‘It is … in the interest of such employers, the NDIS participants who will lose access to such arrangements and ultimately the casual employees that may lose or at least see the curtailment of their employment opportunities with such employers for there to be sufficient time for the carefully consideration and orderly implementation of such changes’

(vii) The delayed implementation of the increase may enable the commencement of changes flowing from the September Decision to be coordinated with the commencement of any other changes to the Award that may fall from these proceedings. In the interests of simplicity, it is desirable that, as far as possible, the outcomes of this stage of the review of the Award not be implemented in a piecemeal manner. This will also enable employers to make a more holistic assessment about what changes they may make to their operations as consequence of the cumulative impact of any changes to the Award flowing from review.

[15] The VHIA opposes the provisional view and submits that any phasing in of the changes occur after 30 June 2020 and that any increases be phased in from 1 July 2020 over a 2 or 4 year period.

[16] For ‘administrative purposes’ VHIA also proposes that the changes take effect on the first Full pay period on or after the particular dates that are decided for implementation. 8

[17] In relation to this point it is convenient to note here that s.165 of the Act provides:

165 When variation determinations come into operation, other than determinations setting, varying or revoking modern award minimum wages

Determinations come into operation on specified day

(1) A determination under this Part that varies a modern award (other than a into operation on the day specified in the determination.

Note 1: For when a modern award, or a revocation of a modern award, comes into operation, see section 49.

Note: For when a determination under this Part setting, varying or revoking modern award minimum wages comes into operation, see section 166.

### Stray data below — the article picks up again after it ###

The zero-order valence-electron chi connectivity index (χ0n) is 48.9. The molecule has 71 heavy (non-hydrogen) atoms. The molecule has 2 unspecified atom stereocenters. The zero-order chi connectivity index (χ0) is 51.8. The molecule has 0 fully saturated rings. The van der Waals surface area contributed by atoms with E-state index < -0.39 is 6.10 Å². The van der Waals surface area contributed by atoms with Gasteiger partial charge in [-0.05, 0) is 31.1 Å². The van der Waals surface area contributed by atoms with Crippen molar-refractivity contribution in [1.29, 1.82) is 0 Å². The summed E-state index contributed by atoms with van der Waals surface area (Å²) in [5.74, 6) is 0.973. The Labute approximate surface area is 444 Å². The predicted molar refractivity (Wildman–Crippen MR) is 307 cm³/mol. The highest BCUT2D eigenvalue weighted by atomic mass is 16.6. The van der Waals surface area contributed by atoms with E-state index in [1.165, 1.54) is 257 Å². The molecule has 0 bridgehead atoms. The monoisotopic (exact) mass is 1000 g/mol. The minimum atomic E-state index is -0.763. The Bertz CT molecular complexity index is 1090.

(2) The specified day must not be earlier than the day on which the determination is made, unless:

(a) the determination is made under section 160 (which deals with variation to remove ambiguities or correct errors); and

(b) the FWC is satisfied that there are exceptional circumstances that justify specifying an earlier day.

Determinations take effect from first full pay period

(3) The determination does not take effect in relation to a particular employee until the start of the employee’s first full pay period that starts on or after the day the determination comes into operation. (Emphasis added)

[18] In relation to the overtime change the VHIA submits:

‘Further, in relation to the overtime changes, we recommend the order provide sufficient clarity on how the casual overtime rate is to be calculated. Taking into account an example for a SACS Level 1, Pay Point 1 working one hour of overtime on a Monday we believe the words may result in employers paying either:

  ordinary rate (21.20) + casual loading (5.30) + overtime loading at the ordinary rate (10.60) = $37.10 per hour; or

  ordinary rate inclusive of casual loading (26.50) time the penalty rate (time and a half – 1.5) = $39.75 per hour.’ 9

[19] The HSU and United Voice support the provisional view in respect of the transitional arrangements for the introduction of the increase in weekend and public holiday penalty rates and overtime rates for casual employees.

[20] In its reply submission United Voice opposed the employer proposals for further delays in the implementation of these increases and submits:

‘Significant delays in the implementation of the variations will mean that casual employees will not be provided with a fair and relevant safety net for a longer period of time. This will have ramifications for the relevant casual employees, in that they will receive lower incomes than they should rightly be entitled to.

We note that the transitional arrangements in paragraphs [199] –[200] as outlined in the Decision of 2 September provide employers with a period of 3-9 months to implement the changes. This is a reasonable period of time for employers to adjust to the changes, particularly because these changes are in respect of casual employees, and employers have a high level of flexibility in how and when casual employees are engaged.’ 10